their latest Research Brief - The State of Small and Rural
Libraries in the United States.
A link tothe complete Brief is at the end of this Post.
The Brief reports that the use of small and rural libraries is
growing in the digital age.
Here is a copy of the press release:
The report gives an overview of the distribution, service use,
fiscal health, and staffing of these important community assets. One
of the report’s surprising findings is the sheer number of public
libraries that can be classified as either small or rural.
The report finds that 6,098 libraries (77.1 percent of all public
libraries) are small libraries and that overall 46 million people
(15.4 percent of the population) are served by small libraries.
Further the report finds that city libraries are being outpaced by
their rural counterparts in providing access to broadband and
“This report is a must read for policymakers who are concerned
about the health and vitality of rural America,” said Susan H.
Hildreth, Director of the Institute of Museum and Library
Services. “Whether the issue is education, economic development,
or access to broadband, small and rural libraries are important
communications hubs for people in small towns and rural
For this analysis, IMLS developed definitions for “small” and
“rural,” terms that lack widely accepted definitions when applied
to public libraries. “Rural” is defined using locale codes
developed by the U.S. Census Bureau for the National Center for
Education Statistics to indicate any area outside of an urbanized
area or urban cluster. “Small library” is defined as a public
library with a legal service area population below 25,000 people.
The brief’s key findings include the following:
Of the 8,956 public libraries in the United States in FY2011,
77.1 percent can be categorized as small. Almost half of all
public libraries, 46.8 percent, were rural libraries. Their
sheer number and broad distribution across the country speaks
volumes about the value local communities place on library
In FY2011, there were 167.6 million recorded visits to rural
public libraries, a number that has increased by 4.2 percent
over the past three years, and there were 301.2 million visits
to small public libraries in FY2011, a three-year increase of
4.6 percent. The fact that service use continues to increase at
these libraries at a time when other libraries are experiencing
declines on a per capita basis is a further testament to their
resilience and continued relevance to rural life.
There were 49,048 publicly accessible computer terminals in
rural libraries in FY2011, a three-year increase of 20.2
percent. In comparison to urban public libraries, rural
libraries have higher per-capita levels of publicly accessible
Internet computers and e-books. Given the lag in broadband
access in rural communities when compared to suburban and urban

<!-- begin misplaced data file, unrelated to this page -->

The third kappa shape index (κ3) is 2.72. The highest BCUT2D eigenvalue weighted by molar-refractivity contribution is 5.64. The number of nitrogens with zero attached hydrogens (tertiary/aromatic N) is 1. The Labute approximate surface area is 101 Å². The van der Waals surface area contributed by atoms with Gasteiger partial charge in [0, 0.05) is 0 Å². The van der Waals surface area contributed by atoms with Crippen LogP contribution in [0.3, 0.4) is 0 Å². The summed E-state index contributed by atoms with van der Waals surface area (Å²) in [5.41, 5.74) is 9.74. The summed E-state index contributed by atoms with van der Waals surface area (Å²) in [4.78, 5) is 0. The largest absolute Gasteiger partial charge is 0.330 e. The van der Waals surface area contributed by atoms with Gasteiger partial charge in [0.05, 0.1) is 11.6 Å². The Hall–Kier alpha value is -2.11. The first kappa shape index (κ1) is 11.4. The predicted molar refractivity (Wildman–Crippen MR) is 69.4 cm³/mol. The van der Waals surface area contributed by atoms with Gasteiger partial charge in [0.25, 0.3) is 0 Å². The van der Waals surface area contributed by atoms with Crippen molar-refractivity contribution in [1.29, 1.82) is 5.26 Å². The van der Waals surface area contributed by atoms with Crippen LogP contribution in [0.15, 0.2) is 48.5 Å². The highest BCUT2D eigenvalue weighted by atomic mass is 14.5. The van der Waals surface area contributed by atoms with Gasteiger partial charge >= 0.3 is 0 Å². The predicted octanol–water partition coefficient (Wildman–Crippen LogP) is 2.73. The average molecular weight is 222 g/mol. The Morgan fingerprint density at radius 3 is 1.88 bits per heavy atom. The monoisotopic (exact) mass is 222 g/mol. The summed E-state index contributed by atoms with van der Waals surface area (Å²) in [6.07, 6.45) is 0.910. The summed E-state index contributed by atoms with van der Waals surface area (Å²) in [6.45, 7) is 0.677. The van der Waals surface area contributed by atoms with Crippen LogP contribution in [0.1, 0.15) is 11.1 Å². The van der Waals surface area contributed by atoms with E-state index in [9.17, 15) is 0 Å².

areas, this further emphasizes the strong role public libraries
play in providing access to the critical digital resources that
are directly related to 21st-century skills.
A PDF copy of the complete Research Brief is available at:
Check this out and maybe join the discussion at ACRL 2013, Indianapolis today through Saturday @libraryleadpipe #diylib
"DIY projects are shiny and exciting (and time-consuming), but to what
end? For academic librarians this DIY culture is closely tied with
professional development and scholarship, but what does it say about the
future of the academic library profession?
This is a question we propose to answer in a panel session at the ACRL National Conference this month."
We have always changed to meet our readers and clients' needs, is this a fad or a shift? Librarians are asking how shifts in our technology and shared media culture are effecting librarians and how they do their work.
(what is that person doing in that grey heap anyway?)
After re-branding the libraries as community hubs, and the company name to Eco Communities,
the business plan mirrors that of all social enterprise-run libraries
since – it diversified. "Obviously you don't generate money out of
loaning books, or the use of computers – they are all free", says Dunn.
"But we are installing cafés in all the libraries and the local housing
associations are funding us to provide work experience and training for
long-term unemployed residents, and we have a pot of funding from Defra...
We also have the contract with the council to sell old library books...
on Amazon, and at book fairs." And, of course, it continues to sell
recycled electrical equipment, with the library buildings providing
effective showrooms and depots.
Wow, and to think we could be doing that at our Libraries; putting the money from 'Friends of the Library' book sales back into our funds to support ourselves! Interesting.
Since arriving here in these 'United' States of America nearly thirteen years ago, we have been astounded and frankly, gobsmacked by seemingly well educated people who tell us that Canada is a socialist country because we all support health care (with taxes) Now please note well that at the same time, these same folk don't seem to understand that services called: Police, Fire and Library are paid with...wait for it ... taxes!
We have since become inured to this particular American brainfreeze issue; we can't educate a whole country. We just do our thing and try to spread the news that libraries are good for democracy. And we explain what taxes do with examples like this one: that when Katrina destroyed a whole portion of a state that was uninsured because the insurance companies (calculatedly and intelligently) stopped insuring properties in such a high risk area, it was the U.S. Government (i.e. taxes) that paid for FEMA payments and restoration and grants to states.
All this to say...once, there was no way to pool our efforts and when the problems became too large in scale or too far away, we accepted and used taxes to help ourselves in ways that today we take for granted.
I'm talking libraries here of course, but the same applies to myriad social and infrastructure supports that help get us through our sunfilled, free days or our darkest hours.
This article touches on this issue and reminds us of the history we may have forgotten about our most cherished civic institutions.
"...Things we utterly take for granted today -- things that the left, right
and center agree on -- were only achieved through long hard political
battles, always lasting decades, sometimes for more than a century. I’m
talking about really basic stuff, like public water and sewers,
policing, public education, public roads and public libraries, to
mention just a few."
attribution, link to http://www.governing.com/columns/eco-engines/col-public-services-once-private.html